1790                                        57,811

1803                                        126,523

1810                                        174,560

1820                                        256,881

1850                                                            1,208,110


Note the population of the United States in 1855 was about 27,000,000. [3] In 81 years, the Methodists won about 5% of the American people to the Lord. (Note also the conditions for membership in the Methodist groups in those days were strict.) In 1776, the three largest Christian denominations in America were the Congregationalists, the Episcopalians and the Presbyterians. These three groups had 55% of all American church members. But by 1850, these groups had reduced to 19.1% of the total American church members. This is despite the fact that the number of church members in America had doubled from 17% in 1776 to 34% in 1850 of the entire U.S. population.

In 1776, the Congregationalists had 20.4% of American church members whereas in 1850 they had only 4%. The Episcopalians fell from 15.7% of total church members in 1776 to only 3.5% in 1850. The Presbyterians declined from 19% in 1776 to 11.6% in 1850.

By contrast, however, the Methodists grew from only 2.5% in 1776 to 34.2% of total American church members in 1850. The Methodists grew from 65 churches in 1776 to 13,302 churches in 1850. The Baptists grew from 16.9% of total American church members in 1776 to 20.5% in 1850. [4]


Methodist growth in Australia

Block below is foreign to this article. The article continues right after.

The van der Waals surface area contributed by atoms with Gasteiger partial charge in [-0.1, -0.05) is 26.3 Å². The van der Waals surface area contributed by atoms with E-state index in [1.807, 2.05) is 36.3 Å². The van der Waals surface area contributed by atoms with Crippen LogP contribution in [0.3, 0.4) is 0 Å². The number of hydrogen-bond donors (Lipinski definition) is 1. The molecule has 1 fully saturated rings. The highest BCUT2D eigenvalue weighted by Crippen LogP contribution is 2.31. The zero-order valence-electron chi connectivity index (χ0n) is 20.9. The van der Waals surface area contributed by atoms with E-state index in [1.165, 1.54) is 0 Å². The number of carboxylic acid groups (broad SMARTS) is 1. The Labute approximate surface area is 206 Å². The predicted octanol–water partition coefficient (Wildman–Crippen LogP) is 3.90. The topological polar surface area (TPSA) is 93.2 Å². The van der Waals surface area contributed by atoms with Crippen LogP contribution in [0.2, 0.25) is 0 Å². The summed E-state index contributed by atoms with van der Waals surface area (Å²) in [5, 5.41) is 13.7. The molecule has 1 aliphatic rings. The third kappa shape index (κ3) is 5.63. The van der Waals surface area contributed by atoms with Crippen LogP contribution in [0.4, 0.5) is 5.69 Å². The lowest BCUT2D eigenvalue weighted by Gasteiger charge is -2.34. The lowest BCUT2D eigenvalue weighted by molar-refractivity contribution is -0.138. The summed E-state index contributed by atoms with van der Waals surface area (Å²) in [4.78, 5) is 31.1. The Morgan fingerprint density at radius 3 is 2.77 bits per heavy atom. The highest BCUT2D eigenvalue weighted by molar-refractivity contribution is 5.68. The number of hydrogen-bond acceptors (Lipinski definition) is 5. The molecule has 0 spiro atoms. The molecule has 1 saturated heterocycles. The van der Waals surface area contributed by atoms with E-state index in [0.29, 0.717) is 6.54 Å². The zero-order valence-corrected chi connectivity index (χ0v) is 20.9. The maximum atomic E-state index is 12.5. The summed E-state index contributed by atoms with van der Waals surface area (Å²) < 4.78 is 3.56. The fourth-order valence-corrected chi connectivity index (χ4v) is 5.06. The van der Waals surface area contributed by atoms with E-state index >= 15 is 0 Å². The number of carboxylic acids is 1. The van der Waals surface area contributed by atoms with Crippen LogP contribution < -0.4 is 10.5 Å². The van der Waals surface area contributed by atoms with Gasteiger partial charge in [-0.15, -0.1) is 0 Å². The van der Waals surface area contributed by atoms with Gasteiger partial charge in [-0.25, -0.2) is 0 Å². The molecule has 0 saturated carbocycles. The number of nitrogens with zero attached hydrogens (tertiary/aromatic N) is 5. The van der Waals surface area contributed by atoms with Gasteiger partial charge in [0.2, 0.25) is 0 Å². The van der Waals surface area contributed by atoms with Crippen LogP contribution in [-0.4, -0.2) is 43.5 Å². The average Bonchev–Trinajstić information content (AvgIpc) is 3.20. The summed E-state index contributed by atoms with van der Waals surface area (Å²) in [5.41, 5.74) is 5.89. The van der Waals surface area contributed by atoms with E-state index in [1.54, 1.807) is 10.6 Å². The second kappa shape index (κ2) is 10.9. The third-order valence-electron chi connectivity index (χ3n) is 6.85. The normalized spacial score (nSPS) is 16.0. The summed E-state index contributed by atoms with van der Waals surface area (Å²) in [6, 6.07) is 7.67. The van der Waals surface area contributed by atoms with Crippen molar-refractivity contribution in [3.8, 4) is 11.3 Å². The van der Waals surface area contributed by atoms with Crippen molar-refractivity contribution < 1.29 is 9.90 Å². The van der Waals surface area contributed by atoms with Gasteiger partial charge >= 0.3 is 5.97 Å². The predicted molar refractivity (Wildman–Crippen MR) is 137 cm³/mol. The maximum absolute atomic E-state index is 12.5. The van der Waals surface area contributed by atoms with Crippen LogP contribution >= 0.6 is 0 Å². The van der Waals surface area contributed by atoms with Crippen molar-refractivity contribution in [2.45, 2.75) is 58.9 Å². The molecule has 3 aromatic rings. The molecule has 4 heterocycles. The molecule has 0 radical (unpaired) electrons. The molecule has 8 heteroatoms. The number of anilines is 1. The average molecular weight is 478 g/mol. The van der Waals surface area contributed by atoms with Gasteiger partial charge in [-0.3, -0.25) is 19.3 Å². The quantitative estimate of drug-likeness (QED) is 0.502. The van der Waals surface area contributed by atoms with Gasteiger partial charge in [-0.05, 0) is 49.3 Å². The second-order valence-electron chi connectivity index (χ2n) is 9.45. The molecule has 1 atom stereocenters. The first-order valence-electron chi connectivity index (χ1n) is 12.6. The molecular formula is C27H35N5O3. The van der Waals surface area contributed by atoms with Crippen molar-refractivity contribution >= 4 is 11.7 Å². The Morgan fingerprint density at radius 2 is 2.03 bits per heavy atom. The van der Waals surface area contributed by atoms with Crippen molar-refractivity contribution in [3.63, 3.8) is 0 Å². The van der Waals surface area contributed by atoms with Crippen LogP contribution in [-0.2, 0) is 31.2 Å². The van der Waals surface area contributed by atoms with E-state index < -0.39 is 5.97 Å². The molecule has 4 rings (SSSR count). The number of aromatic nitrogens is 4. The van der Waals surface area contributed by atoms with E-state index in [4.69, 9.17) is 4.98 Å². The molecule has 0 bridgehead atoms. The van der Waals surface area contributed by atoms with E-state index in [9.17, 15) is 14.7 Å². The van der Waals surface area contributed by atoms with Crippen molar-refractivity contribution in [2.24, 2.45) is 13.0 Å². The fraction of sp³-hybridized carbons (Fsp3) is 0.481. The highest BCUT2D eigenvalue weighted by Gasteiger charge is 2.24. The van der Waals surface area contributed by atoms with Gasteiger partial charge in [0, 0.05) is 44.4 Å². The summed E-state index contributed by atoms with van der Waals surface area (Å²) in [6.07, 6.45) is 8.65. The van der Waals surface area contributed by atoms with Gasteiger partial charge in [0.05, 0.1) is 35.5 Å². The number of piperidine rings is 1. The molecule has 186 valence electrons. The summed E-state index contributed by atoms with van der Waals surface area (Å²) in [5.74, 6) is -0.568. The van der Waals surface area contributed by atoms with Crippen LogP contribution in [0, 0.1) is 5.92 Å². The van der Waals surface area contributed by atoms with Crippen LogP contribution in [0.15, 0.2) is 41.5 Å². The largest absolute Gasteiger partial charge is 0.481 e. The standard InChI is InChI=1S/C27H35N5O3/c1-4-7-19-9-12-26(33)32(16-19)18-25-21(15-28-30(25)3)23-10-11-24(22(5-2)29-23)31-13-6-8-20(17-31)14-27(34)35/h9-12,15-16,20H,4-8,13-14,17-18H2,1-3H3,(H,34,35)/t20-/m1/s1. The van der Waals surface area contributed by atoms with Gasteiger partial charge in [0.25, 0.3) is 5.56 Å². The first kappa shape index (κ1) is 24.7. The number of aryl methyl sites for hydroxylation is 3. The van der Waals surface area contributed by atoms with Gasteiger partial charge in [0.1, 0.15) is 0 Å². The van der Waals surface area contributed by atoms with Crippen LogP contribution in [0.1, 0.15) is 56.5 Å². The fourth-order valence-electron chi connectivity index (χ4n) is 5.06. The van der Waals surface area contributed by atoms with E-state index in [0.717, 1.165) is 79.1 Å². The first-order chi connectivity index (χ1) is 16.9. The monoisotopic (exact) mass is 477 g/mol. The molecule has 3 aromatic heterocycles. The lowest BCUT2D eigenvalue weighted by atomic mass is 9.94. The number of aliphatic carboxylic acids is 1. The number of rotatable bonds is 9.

The Methodists also had great success in evangelism and church planting in Australia. In 1851, 5.6% of the whole Australian population claimed to be Methodists, in 1861, this grew to 7.8% and in 1871 to 11.8%. [5] Of this 11.8% in 1871, 89% were regular church attenders. [6] This meant 10.5% of the entire Australian population of 1,700,888 were regular churchgoing Methodists in 1871. [7]

In Victoria, between 1857 to 1864, the number of practising Methodists increased from 27,196 to 46,511. This was an enormous increase of 72%. [8] The total population of Victoria only increased by 8.5% from 521,072 to 617,791 in the years 1857 to 1864. [9] In 1857, the Methodists comprised 5.2% of the total Victorian population. By 1864, the Methodists had grown to 7.5% of the total population of Victoria.

The present churches in Australia, the U.S., Europe and other parts of the world need a sustained revival over many decades like the Methodists experienced in the 1800’s in England, the U.S. and Australia.


[1] (Figures obtained from Horace Mann’s Report of the Census of Religious Worship, 1851. Mann was a barrister appointed by the Registrar General of the British Government to do this census. The census did not include Scotland or Northern Ireland.)

[2] Keith Hardman, “The Spiritual Awakeners”, Moody Press, Chicago, page 106, and for 1850 figure: “New Catholic Encyclopedia” Volume 9, McGraw-Hill, New York, 1967, page 738.

[3] Timothy L. Smith, “Revivalism and Social Reform on the Eve of the Civil War”, Peter Smith,        , 1976, page 17.

[4] The source of these figures about America above is Roger Finke and Rodney Stark, “The Churching of America: Winners and Losers in our Religious Economy”, Rutgers University Press, New Brunswick, N.J., 1992, page 17.

[5] Hans Mol, “Religion in Australia”, Nelson, Melbourne, 1971, page 5.

[6] Ibid, page 11.

[7] Australian population figures were obtained from C.M. Clark, “Select Documents in Australian History, 1851-1900”, Angus and Robertson, London, page 665.

[8] J.Edwin Orr, “Evangelical Awakenings in the South Seas”,Bethany Fellowship, Minneapolis, Minnesota, 1976, page 56.

[9] Clark, page 664.